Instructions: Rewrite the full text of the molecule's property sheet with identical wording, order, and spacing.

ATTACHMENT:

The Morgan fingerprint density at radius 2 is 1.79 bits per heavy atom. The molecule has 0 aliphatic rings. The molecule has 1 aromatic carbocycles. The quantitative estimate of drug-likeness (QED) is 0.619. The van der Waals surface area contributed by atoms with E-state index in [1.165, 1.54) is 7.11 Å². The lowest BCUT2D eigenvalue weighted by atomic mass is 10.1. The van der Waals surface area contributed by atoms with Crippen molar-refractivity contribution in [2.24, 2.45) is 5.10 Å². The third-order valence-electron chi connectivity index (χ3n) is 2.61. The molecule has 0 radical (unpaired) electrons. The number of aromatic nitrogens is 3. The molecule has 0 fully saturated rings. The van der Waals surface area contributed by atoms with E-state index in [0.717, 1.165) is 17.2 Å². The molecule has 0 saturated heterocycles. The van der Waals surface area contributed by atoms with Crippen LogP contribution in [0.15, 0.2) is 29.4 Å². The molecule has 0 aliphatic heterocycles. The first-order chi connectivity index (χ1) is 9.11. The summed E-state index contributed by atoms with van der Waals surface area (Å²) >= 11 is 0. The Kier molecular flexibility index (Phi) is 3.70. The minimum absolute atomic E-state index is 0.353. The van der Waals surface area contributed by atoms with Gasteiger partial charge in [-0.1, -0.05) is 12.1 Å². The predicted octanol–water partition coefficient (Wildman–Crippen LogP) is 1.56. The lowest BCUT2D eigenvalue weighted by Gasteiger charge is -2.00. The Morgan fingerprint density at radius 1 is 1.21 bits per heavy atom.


The Morgan fingerprint density at radius 2 is 1.79 bits per heavy atom. The molecule has 0 aliphatic rings. The molecule has 1 aromatic carbocycles. The quantitative estimate of drug-likeness (QED) is 0.619. The van der Waals surface area contributed by atoms with E-state index in [1.165, 1.54) is 7.11 Å². The lowest BCUT2D eigenvalue weighted by atomic mass is 10.1. The van der Waals surface area contributed by atoms with Crippen molar-refractivity contribution in [2.24, 2.45) is 5.10 Å². The third-order valence-electron chi connectivity index (χ3n) is 2.61. The molecule has 0 radical (unpaired) electrons. The number of aromatic nitrogens is 3. The molecule has 0 fully saturated rings. The van der Waals surface area contributed by atoms with E-state index in [0.717, 1.165) is 17.2 Å². The molecule has 0 saturated heterocycles. The van der Waals surface area contributed by atoms with Crippen LogP contribution in [0.15, 0.2) is 29.4 Å². The molecule has 0 aliphatic heterocycles. The first-order chi connectivity index (χ1) is 9.11. The summed E-state index contributed by atoms with van der Waals surface area (Å²) >= 11 is 0. The Kier molecular flexibility index (Phi) is 3.70. The minimum absolute atomic E-state index is 0.353. The van der Waals surface area contributed by atoms with Gasteiger partial charge in [-0.1, -0.05) is 12.1 Å². The predicted octanol–water partition coefficient (Wildman–Crippen LogP) is 1.56. The lowest BCUT2D eigenvalue weighted by Gasteiger charge is -2.00. The Morgan fingerprint density at radius 1 is 1.21 bits per heavy atom.